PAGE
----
As the UK is blasted by snow and icy weather, the TaxPayers' Alliance has compiled a list of how much local councils have spent on road salt (not "grit", see details in the full report) in the last two years. In our full council-by-council breakdown, we also reveal the total cost of purchasing emergency salt in 2009-10; buying emergency salt can be as much as three to four times as expensive per tonne.
Click here to download the full report
The key findings of this research are:
- The total cost of purchasing emergency supplies of road salt in 2009-10 was £10.5 million.
- The council that spent the most on emergency road salt in 2009-10 was North Yorkshire with £533,652.
- So far, councils have ordered less salt this year (2010-11) than they did last year (2009-10). In 2009-10 councils ordered 1,509,129 tonnes and this year 1,482,730 tonnes has been ordered. While the 2010-11 total may rise, these figures show that they have not prepared adequately by buying more in advance.
- 75 out of 205 councils have not received all of this year's road salt order.
- Emergency spending on road salt varied greatly between councils. For example, Newcastle spent £331,400, while neighbouring Sunderland spent £0.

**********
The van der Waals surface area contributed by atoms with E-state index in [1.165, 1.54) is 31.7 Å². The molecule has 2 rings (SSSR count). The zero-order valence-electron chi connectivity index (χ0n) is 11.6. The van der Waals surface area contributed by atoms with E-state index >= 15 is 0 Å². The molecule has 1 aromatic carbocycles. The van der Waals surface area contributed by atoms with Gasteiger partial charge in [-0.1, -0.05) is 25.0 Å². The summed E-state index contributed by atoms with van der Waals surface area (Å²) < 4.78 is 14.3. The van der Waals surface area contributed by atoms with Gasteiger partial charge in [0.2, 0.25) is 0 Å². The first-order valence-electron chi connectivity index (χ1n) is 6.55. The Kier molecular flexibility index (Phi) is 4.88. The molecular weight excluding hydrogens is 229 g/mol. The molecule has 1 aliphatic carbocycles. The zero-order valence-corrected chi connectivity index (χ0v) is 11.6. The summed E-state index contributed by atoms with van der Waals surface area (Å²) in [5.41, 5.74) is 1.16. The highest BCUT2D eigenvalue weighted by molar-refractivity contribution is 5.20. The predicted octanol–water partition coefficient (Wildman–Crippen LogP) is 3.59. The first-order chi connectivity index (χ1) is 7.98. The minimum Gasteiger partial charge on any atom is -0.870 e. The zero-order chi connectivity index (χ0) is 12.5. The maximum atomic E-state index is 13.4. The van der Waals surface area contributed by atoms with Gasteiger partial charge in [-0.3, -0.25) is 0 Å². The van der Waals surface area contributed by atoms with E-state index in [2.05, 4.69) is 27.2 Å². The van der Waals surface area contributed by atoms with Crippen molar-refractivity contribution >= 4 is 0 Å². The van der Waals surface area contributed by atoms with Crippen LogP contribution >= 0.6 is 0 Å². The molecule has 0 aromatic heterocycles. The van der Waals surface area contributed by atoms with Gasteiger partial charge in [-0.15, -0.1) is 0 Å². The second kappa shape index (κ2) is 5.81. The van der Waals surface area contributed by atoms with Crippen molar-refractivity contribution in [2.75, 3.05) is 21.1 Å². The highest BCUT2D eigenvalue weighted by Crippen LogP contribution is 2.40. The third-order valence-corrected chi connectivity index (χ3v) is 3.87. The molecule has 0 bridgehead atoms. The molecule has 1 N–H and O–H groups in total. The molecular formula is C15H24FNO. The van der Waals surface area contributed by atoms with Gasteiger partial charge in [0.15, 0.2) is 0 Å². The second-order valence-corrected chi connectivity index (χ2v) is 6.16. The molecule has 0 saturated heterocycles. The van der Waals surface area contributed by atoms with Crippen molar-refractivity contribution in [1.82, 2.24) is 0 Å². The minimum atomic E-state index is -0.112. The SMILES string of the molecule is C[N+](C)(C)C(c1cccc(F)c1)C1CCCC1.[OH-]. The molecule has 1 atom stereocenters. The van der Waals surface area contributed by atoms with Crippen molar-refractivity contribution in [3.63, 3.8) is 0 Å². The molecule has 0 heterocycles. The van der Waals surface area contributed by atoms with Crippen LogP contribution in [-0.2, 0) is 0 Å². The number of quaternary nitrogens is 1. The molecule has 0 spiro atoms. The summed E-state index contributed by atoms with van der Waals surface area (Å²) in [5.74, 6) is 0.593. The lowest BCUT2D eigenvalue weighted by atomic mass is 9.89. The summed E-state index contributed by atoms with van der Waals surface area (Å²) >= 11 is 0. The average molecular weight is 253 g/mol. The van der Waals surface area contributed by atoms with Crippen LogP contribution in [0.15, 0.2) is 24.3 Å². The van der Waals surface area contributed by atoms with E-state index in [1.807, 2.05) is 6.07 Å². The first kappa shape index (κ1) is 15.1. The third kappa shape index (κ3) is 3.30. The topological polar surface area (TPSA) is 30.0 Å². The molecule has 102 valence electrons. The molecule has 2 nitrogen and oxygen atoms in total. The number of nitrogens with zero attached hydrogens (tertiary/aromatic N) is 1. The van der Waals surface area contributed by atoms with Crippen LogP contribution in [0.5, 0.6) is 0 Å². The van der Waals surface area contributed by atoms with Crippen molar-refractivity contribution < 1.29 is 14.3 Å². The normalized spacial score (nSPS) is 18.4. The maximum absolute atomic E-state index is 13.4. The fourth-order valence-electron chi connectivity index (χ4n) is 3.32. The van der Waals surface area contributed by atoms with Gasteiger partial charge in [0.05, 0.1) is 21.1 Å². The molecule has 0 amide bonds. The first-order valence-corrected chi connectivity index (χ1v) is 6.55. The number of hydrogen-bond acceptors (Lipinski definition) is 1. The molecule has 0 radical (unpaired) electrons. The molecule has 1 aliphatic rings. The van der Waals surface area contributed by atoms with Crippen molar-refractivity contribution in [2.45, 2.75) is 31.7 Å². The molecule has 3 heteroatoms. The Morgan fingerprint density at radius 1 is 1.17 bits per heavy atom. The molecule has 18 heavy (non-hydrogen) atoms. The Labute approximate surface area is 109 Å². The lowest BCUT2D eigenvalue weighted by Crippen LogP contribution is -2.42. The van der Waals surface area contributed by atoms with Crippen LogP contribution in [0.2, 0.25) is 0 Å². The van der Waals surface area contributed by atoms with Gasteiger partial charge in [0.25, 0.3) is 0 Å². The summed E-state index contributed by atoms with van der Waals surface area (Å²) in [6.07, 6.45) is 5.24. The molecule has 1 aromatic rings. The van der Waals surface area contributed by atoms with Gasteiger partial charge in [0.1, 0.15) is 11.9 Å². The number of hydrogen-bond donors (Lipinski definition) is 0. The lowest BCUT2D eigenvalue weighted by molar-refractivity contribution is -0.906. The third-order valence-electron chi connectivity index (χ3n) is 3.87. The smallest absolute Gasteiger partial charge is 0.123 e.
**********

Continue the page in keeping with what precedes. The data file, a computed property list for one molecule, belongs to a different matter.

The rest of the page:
- Bradford council spent £286,000 on road salt on an emergency basis while Leeds council spent £13,400.
For a full breakdown of road salt orders and expenditure on emergency supplies last year please see Table 2 in the full report.
Chris Daniel, Policy Analyst at the TaxPayers' Alliance, said:
"Many councils were clearly unprepared for the latest icy spell, because they had ordered less salt than they did last year. It is unacceptable for councils to write off their failings by claiming that extreme winters in Britain are too rare an event for it to be worth preparing. This winter is the third in a row where severe weather has swept across the UK so councils and highways agencies have no excuses for not having everything in place. While some seem to have learnt from last year and ordered extra supplies for the current winter period, others have not. It's not fair that such an oversight is going to result in a multi-million pound bill for hardworking taxpayers, so the councils can buy emergency salt, and provide a lower standard of service."